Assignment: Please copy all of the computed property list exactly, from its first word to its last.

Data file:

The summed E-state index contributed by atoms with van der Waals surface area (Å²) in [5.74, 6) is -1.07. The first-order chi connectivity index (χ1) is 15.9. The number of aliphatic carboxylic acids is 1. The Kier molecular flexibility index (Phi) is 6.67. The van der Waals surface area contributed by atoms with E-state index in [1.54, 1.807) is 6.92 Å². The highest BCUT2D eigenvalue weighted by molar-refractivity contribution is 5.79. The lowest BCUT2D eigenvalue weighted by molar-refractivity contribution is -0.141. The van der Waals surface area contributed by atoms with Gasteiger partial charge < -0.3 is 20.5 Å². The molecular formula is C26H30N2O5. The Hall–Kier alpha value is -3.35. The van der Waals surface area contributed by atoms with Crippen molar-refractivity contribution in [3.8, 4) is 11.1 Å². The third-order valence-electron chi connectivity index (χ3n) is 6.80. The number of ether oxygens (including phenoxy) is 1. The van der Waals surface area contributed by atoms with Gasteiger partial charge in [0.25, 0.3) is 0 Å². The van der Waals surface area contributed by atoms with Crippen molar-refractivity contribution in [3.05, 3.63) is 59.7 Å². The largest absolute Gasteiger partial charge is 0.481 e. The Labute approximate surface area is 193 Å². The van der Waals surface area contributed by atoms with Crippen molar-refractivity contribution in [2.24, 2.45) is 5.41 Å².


The summed E-state index contributed by atoms with van der Waals surface area (Å²) in [5.74, 6) is -1.07. The first-order chi connectivity index (χ1) is 15.9. The number of aliphatic carboxylic acids is 1. The Kier molecular flexibility index (Phi) is 6.67. The van der Waals surface area contributed by atoms with E-state index in [1.54, 1.807) is 6.92 Å². The highest BCUT2D eigenvalue weighted by molar-refractivity contribution is 5.79. The lowest BCUT2D eigenvalue weighted by molar-refractivity contribution is -0.141. The van der Waals surface area contributed by atoms with Gasteiger partial charge < -0.3 is 20.5 Å². The molecular formula is C26H30N2O5. The Hall–Kier alpha value is -3.35. The van der Waals surface area contributed by atoms with Crippen molar-refractivity contribution in [3.8, 4) is 11.1 Å². The third-order valence-electron chi connectivity index (χ3n) is 6.80. The number of ether oxygens (including phenoxy) is 1. The van der Waals surface area contributed by atoms with Gasteiger partial charge in [0.25, 0.3) is 0 Å². The van der Waals surface area contributed by atoms with Crippen molar-refractivity contribution in [3.05, 3.63) is 59.7 Å². The largest absolute Gasteiger partial charge is 0.481 e. The Labute approximate surface area is 193 Å². The van der Waals surface area contributed by atoms with Crippen molar-refractivity contribution in [2.24, 2.45) is 5.41 Å².